But when you are actually presenting your deck, then, apart from the slides, there’s a crucial extra ingredient – your voice! In this situation, if whatever you are saying is also present on the slide, then you end up completely overwhelming the audience: Should they read the slides? Listen to you? Look at you?
And so, most often there’s a mismatch between what you are talking about and what the audience is reading. And then they get onto their phones. It’s a mess.
Which is why you need to have a different type of slide in case you are presenting it – visual, simple and with minimal text. Here’s an example of a slide under both modes.
Of course, this means that, when you present a slide, you will need to prep and know your material well. But the preparation would make it significantly easier for the audience to understand.
6. Make your slide comic-book style!
Would it be fun reading a comic strip like this?
Not really? But isn’t the material all there…? I’ve just mixed them up! You say, ‘But, we need to figure out which message fits with which visual, and what is the order… That’s a pain’
I agree. But then, why do we create slides like these:
In such slides, you are making the audience play ‘Match the following’. The poor guys are trying to figure out which message goes with which visual.
Comic books get it right.
We need to replicate this style on our slides. Here’s how it can look:
To do this, you’ll need to ignore a lot of non-critical messages and focus only on the most important ones… and then make them flow like a story. Not easy, but rewarding for the audience.
7.Use pictures and icons: There’s an old saying in storytelling: Show, don’t tell. Our brains are wired to comprehend visual information much faster than text. So, in your presentations, when you are tempted to use words to explain something, ask yourself: Can I use a picture or icon to explain or add-value to what I am saying? Icons especially are great, since they are vector images – which means you can change their colour to keep it consistent with your overall slide’s colour palette. I will do a separate post on the use of images and icons on slides, but for now, just keep this simple principle in mind: Show, don’t tell. Here’s a sample slide.
C. Delivery guidelines
8.Prepare a script for each slide: When presenting a slide, we normally tend to say the first thoughts that come to our mind when we look at it. It’s almost as if we are grappling with “oh man, now that this slide is here, let me figure out what to say”.
The moment you are unsure about what to say on a particular slide and hesitate (or worse, try to over-talk your way through it) you risk losing the audience’s attention. The best remedy: prepare a script for every slide. For the script you’ll need to consider 3 things:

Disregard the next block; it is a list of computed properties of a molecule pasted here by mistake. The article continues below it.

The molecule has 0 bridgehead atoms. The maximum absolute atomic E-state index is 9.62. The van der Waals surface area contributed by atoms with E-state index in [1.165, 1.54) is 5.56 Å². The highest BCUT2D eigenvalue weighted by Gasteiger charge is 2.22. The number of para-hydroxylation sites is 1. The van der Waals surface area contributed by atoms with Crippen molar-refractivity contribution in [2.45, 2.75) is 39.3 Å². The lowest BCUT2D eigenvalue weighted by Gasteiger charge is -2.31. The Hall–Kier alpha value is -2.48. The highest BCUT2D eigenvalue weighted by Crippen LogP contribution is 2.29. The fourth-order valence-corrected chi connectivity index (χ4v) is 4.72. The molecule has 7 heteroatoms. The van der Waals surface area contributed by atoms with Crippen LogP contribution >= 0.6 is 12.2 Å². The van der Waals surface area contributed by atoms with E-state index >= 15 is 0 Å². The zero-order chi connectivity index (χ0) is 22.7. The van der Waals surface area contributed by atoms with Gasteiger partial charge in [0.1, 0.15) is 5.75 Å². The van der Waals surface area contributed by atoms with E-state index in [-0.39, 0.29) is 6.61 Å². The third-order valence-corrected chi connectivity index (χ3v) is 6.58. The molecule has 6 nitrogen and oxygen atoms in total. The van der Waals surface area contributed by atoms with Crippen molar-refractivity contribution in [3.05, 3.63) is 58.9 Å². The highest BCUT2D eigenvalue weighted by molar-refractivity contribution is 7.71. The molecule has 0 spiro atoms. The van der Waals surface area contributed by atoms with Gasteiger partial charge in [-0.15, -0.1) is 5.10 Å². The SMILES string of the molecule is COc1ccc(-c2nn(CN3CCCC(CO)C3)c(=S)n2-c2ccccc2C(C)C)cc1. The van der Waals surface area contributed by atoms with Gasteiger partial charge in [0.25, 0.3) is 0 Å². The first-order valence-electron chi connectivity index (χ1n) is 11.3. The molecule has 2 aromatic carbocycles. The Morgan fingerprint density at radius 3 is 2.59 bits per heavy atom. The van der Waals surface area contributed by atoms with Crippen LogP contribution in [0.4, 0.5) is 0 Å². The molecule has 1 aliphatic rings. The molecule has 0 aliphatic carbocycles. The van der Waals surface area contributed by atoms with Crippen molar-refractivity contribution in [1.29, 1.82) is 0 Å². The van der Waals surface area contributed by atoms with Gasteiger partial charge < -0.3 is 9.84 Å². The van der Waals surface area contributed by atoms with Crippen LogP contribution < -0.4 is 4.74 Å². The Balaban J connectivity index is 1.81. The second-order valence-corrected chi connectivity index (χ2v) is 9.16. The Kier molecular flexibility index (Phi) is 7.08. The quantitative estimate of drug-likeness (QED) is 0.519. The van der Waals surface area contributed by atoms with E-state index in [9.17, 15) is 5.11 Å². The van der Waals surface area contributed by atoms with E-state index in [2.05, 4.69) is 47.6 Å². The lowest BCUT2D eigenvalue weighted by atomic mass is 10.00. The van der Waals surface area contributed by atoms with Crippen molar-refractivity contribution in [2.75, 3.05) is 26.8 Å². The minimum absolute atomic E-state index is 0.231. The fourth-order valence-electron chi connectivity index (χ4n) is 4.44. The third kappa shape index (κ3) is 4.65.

What to say
What not to say
In what order to say
9.Ensure smooth transitions between slides: A presentation is a conversation that has breaks in between – the gap between two slides. In this gap, if the flow isn’t strong, you risk losing the audience. Observe the 3 slides shown below. Does it seem like it has a clear flow?
It doesn’t right? Which is why you need to ‘prepare’ the audience for the upcoming slide. This is best done by ‘planting’ a question in their head, as to what the next slide will be covering. For e.g. here’s how I would transition between these three slides:
This simple act – of asking a question before moving on to the next slide – leverages the audience’s innate curiosity and prepares them to absorb the information on the next slide.
10. Know when to keep the slides off: A presentation is just a visual aid – the real objective is to have a meaningful discussion that leads to better decisions. If you find the audience engrossed in discussion with you or each other, feel free to switch off the presentation screen. There’s a simple hack to do that – when in full-screen mode on any presentation, just press the ‘B’ key. Go ahead, try it. The screen turns black. Want to bring the slide back? Just press B again – it is a toggle key. In my training sessions, I’m pleasantly surprised by how many folks don’t know about this (and they invariably find it very useful)!
Another cool under-used trick is the ‘Hide Slide’ feature (right click on the slide and select ‘Hide slide’). These hidden slides won’t appear during the slide show. It’s useful when you want to ignore some slides while presenting (without deleting them or pushing them to backup).
There you have it – 10 simple but powerful tips to super-charge your next set of presentations!
Give it a ride and let me know how it goes. Happy to provide inputs if you need them.
Jeff Bezos published Amazon’s much-awaited annual shareholders’ letter on 11th April. It made the headlines for one particular inclusion: his ‘challenge’ to retail competitors, to match Amazon’s $15-an-hour minimum wage and employee benefits.